A Buxton domestic abuse victim speaks out

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One woman speaks of the hell she went through with her abusive ex-husband.

Breaking the silence and refusing to be shamed, one local woman tells of the hell she went through with her abusive ex-husband.

The 43-year-old’s ordeal happened 15 years ago after going on a blind date. The Buxton Advertiser has chosen to keep the woman’s identity anonymous and not name the ex-husband because no criminal charges were ever bought against him.

She said: “The whole world thinks victims should remain and stay quiet but we should not be made to feel ashamed, it should be the perpetrator who has to be held accountable to their actions not us.

“I came from a nice family and always thought this happened to other people but it has happened to me and we must make the victims feel like they can speak out.”

Initially her partner was nothing but charming and the couple were married within 10 months.

“The day after my wedding we were still in the hotel and I rang my father crying because he had changed so dramatically and I couldn’t work out why.”
Looking back, the mum-of-three said he had already started making her feel isolated and alone by removing her support network of friends and family.

“He got so mentally and emotionally abusive that I didn’t speak to people when I took my son to nursery as I didn’t want him to think I was flirting with the other dads.”

When she became pregnant with her husband’s child and the mental abuse turned to physical violence.

“I was so vulnerable and he knew it, he beat me until I was black, blue and bleeding but there was no rhyme or reason so I could never be prepared.”
Although she had tried to escape twice she was told her family members would be killed if she went to get help so doing what she thought was right at the time, she stayed.

“There was one time I was washing the dishes and he hadn’t even been in the house when I started but he came up behind, attacked me, left me lying in a pool of blood and stepped over me telling me I needed to get a sense of humour.”

After the birth of their daughter she said he hated the baby crying so went nose to nose with her and screamed at her and did it so regularly she became a selective mute for months on end.

“I was hysterical and felt like a terrible mother because I couldn’t protect my children, I used to feed him and send him to the pub just so I could get him out of the house and keep people safe for a couple of hours.”

It was the midwife and health workers who helped her leave after noticing she did not speak to them and was covered in bruises.

After having a caesarean she rejected the nurses offer for help because she felt she needed to be physically strong enough to leave so if he caught her she could take the beating and survive.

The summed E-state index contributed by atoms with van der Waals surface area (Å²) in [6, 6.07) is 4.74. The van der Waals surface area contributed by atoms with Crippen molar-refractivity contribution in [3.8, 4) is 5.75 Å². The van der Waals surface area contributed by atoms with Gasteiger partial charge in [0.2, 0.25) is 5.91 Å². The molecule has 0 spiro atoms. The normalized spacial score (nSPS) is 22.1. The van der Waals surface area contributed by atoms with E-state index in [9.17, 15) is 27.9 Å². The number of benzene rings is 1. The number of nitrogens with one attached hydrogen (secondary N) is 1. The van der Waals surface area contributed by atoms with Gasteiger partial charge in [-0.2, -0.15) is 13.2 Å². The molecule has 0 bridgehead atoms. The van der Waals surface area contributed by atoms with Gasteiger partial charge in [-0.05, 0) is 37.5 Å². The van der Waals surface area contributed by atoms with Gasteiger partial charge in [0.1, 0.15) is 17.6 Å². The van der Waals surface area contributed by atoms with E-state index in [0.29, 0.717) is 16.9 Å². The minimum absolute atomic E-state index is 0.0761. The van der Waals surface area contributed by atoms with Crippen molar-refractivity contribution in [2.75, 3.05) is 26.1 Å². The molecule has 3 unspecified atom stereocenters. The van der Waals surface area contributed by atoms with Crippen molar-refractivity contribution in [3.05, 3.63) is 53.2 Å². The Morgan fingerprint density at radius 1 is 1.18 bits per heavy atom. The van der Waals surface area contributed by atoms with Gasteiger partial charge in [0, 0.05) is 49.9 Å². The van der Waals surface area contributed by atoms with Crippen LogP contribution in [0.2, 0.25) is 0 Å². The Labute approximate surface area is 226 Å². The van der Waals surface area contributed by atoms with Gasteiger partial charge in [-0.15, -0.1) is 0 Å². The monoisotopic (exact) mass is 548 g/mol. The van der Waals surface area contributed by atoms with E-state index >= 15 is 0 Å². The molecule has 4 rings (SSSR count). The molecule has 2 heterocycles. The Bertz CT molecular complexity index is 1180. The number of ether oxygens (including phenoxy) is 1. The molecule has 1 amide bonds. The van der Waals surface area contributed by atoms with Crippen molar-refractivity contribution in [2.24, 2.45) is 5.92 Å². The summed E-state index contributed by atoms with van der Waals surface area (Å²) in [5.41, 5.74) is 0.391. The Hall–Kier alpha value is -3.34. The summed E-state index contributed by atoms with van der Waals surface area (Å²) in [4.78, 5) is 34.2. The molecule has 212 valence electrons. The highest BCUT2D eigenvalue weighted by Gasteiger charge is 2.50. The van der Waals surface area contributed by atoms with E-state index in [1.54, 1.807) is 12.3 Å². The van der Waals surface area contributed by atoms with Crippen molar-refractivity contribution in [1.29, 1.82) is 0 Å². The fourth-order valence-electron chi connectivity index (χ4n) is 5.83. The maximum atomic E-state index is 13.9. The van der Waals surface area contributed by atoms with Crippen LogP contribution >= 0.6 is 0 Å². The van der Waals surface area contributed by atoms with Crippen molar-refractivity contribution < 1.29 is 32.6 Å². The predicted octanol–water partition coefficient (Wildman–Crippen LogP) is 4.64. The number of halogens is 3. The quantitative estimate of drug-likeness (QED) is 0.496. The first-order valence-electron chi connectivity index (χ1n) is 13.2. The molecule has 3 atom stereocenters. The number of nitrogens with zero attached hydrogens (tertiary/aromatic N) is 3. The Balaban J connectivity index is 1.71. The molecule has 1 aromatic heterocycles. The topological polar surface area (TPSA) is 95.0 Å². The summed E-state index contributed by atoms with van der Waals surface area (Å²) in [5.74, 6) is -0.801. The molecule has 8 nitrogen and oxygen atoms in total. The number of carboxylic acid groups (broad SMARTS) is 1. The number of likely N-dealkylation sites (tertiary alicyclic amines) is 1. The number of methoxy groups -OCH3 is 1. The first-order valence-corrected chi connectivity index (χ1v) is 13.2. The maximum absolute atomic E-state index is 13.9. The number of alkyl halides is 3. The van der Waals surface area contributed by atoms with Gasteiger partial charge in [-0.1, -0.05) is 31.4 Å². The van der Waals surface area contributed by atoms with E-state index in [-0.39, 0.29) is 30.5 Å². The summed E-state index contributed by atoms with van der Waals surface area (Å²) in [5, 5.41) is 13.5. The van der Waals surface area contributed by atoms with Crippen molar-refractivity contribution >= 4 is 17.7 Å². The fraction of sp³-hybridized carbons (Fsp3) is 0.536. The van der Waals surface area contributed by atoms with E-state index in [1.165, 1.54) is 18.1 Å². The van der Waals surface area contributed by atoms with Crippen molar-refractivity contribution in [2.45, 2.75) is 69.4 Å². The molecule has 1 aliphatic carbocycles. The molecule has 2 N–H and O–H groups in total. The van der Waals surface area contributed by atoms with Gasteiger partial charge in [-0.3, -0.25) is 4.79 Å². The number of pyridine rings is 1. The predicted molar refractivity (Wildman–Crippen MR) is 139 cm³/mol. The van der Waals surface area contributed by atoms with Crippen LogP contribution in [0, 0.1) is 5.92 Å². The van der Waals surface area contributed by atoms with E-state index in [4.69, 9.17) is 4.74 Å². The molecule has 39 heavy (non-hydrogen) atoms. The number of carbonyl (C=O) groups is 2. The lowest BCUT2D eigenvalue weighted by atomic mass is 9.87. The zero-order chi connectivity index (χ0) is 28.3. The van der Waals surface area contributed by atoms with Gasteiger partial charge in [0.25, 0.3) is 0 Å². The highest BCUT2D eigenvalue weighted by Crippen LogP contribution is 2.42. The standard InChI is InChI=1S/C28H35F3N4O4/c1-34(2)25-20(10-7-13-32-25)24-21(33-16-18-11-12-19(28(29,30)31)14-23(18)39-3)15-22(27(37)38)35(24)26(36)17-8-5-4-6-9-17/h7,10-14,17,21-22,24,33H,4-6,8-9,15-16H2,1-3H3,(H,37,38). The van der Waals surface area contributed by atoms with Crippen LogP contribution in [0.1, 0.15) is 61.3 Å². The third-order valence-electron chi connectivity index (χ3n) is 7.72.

However, it was only days later when she finally walked away after taking yet another battering.

She went to her aunt’s house and calls were made to put her into a shelter as she feared for her family’s safety if she stayed.

After the shelter she started again with her two small children, however he found her.

“I remember I had barricaded the front door shut and was sitting at the top of the stairs with a kitchen knife knowing he would kill me if he got in but I was going to stab him so his DNA would be at the scene when police found my body.”

The abuse ended after that as he entered into another relationship, in which he was also an abuser, his parents disowned him and took him to court to try and keep another of his children away from him.

“My life went from strength to strength after that and I was able to be happy.

“It didn’t happen right away and I was crying in the doctors after it was all over and he had moved out of the area because I was begging to get my dignity back so the doctor put me through counselling.”

It took her a long time to enter into another relationship but she went onto have another son however the couple split amicably.

“I want the stigma of domestic abuse to be gone, I want to educate people that there is no set type of person who becomes abused, I know men and women who have suffered some form of domestic violence.

“I have my voice, my dignity and my clarity back and I have been through the healing process and can speak out and my advice to anyone who may be suffering and doesn’t know a way out is talk to a doctor, make an appointment when you know they won’t be there to stop you going and see someone.

“These medically trained people will be able to read the signs even if you can’t say anything but remember that you are not alone and don’t worry about what people think no one is judging you they just want to help.”

If you are someone you know is a victim of domestic abuse, help is available at Crossroads Derbyshire www.crossroadsderbyshire.org 01457 856675, National Domestic Abuse Helpline: 0808 2000 247, Derbyshire Police Non emergency 101 or 999 in and emergency, Samaritans National Helpline 08457 909090 or High Peak Citizens Advice Bureau 08444 3752712.